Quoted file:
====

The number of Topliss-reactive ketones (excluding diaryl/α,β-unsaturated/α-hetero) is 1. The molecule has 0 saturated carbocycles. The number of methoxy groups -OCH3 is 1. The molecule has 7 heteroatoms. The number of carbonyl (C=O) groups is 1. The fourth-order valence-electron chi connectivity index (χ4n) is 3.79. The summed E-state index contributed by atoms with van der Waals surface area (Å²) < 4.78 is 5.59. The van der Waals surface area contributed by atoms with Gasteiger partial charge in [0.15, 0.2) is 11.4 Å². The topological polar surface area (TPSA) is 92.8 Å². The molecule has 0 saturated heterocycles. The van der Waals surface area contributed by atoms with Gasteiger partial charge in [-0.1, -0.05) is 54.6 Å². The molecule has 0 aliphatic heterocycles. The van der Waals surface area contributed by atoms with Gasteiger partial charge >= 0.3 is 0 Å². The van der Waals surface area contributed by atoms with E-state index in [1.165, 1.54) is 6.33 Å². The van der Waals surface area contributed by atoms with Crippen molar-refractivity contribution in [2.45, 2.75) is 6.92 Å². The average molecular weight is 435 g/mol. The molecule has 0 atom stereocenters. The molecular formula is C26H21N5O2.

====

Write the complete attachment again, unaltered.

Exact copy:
The number of Topliss-reactive ketones (excluding diaryl/α,β-unsaturated/α-hetero) is 1. The molecule has 0 saturated carbocycles. The number of methoxy groups -OCH3 is 1. The molecule has 7 heteroatoms. The number of carbonyl (C=O) groups is 1. The fourth-order valence-electron chi connectivity index (χ4n) is 3.79. The summed E-state index contributed by atoms with van der Waals surface area (Å²) < 4.78 is 5.59. The van der Waals surface area contributed by atoms with Gasteiger partial charge in [0.15, 0.2) is 11.4 Å². The topological polar surface area (TPSA) is 92.8 Å². The molecule has 0 saturated heterocycles. The van der Waals surface area contributed by atoms with Gasteiger partial charge in [-0.1, -0.05) is 54.6 Å². The molecule has 0 aliphatic heterocycles. The van der Waals surface area contributed by atoms with Gasteiger partial charge >= 0.3 is 0 Å². The van der Waals surface area contributed by atoms with E-state index in [1.165, 1.54) is 6.33 Å². The van der Waals surface area contributed by atoms with Crippen molar-refractivity contribution in [2.45, 2.75) is 6.92 Å². The average molecular weight is 435 g/mol. The molecule has 0 atom stereocenters. The molecular formula is C26H21N5O2.